Blanding City concerned about FEMA Disaster Plan
Jul 31, 2013 | 2555 views | 0 0 comments | 28 28 recommendations | email to a friend | print
by Bill Boyle
Editor

A simple request for approval of a Disaster Mitigation Plan turned into a controversy at the July 23 meeting of the Blanding City Council.

Amy Peters, from the Southeast Utah Association of Local Governments, explained that having a Disaster Mitigation Plan is necessary to receive funding from the Federal Emergency Management Agency (FEMA) in case of a disaster.

The plan covers the mitigation of any natural hazards already in the area, including flooding, drought, fire, infestation, earthquakes, and hazardous materials that are transported.

Peters explained that the draft plan had already been approved by the State of Utah, and FEMA. It simply needed the signature from local communities and counties to be approved for five years.

However, as city officials looked through the document, they became concerned about a section that discussed hazardous materials.

The plan mentioned that “because the area is the sole source of drinking water to the community”, it opposed any additional radioactive waste from being stored at the White Mesa Mill.

Mayor Toni Turk said, “This is basically saying that we are lobbying against bringing any radioactive waste into the county.” He added, “Who put that in there?”

The document opposes the storage of additional waste, but it was pointed out that the White Mesa Mill is a production facility, not a storage facility.

“This looks like a battle over alternate feed at the mill,” said Turk. “A whole host of lobbyists are trying to shut down White Mesa Mill and this looks like a page from their play book.”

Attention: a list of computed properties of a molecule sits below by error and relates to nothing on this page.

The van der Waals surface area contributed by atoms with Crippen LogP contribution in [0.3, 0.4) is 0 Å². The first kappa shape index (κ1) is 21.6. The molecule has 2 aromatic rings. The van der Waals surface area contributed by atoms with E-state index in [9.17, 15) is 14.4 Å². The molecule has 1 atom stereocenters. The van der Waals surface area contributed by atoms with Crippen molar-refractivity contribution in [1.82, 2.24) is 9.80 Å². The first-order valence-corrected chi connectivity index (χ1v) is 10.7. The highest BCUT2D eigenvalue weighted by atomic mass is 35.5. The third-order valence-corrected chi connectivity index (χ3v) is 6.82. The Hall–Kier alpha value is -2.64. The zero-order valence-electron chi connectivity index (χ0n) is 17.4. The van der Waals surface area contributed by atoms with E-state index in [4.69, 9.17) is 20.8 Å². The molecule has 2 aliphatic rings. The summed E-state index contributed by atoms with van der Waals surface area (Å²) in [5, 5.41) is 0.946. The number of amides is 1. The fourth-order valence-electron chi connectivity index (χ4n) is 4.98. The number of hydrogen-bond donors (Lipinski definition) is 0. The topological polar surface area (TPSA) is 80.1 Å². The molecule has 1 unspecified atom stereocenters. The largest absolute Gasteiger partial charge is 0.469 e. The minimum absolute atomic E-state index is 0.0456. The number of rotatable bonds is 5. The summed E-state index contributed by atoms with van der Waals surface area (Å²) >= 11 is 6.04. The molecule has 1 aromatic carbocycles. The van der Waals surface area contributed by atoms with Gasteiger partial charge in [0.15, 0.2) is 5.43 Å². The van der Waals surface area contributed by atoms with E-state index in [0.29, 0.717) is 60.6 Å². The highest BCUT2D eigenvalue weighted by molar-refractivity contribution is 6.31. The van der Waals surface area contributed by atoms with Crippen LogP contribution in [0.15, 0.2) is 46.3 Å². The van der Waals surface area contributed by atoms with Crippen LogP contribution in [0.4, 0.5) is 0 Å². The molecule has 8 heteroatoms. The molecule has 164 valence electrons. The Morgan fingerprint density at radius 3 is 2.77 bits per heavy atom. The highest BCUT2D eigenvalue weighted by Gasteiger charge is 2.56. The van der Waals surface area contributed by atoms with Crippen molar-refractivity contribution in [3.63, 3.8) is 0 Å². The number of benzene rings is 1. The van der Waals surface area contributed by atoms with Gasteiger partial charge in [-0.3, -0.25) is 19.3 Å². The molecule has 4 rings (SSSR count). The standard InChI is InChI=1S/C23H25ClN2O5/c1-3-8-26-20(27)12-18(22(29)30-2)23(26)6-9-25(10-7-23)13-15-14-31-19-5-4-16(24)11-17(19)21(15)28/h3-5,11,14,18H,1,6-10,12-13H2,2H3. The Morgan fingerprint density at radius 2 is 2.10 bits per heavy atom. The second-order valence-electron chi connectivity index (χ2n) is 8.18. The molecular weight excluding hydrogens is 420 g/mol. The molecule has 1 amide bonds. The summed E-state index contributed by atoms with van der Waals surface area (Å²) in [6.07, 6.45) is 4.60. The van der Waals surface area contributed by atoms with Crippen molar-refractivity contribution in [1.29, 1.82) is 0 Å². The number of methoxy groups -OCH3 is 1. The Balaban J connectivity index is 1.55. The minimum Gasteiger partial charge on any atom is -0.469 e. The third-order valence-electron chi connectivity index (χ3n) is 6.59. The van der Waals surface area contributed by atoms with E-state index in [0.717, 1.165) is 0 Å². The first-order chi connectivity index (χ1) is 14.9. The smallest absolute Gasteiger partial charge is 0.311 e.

In recent years, the mill operated by processing materials brought in from other projects, rather than processing ore from area uranium deposits.

This use of “alternate feed” was controversial in some circles but was praised locally for keeping the mill operating.

The WhiteMesa mill is the only federally-licensed uranium mill in the country. It employees scores of area residents and supports uranium mining throughout the area.

Peters said that issues identified in the report are brought up by the local community, but the Blanding Council said it does not accurately reflect their feelings.

Someone suggested that since the document says that the mill site area is “the sole source of drinking water to the community”, it could only be from White Mesa or Bluff.

“I wouldn’t want the city’s actions in the approval process to be a hammer against the city in the future,” said Councilman Kelly Laws. “Someone with an agenda has put it in there.”

City planner Bret Hosler said he is on the committee and thought the section had been changed. Hosler expressed surprise that the comment was still included.

The Council said they would work with the AOG to resolve the issue as soon as possible.

In other matters at the July 23 Council meeting, Kay Shumway presented the city with a photograph of the fireworks display from the July 4 celebration.
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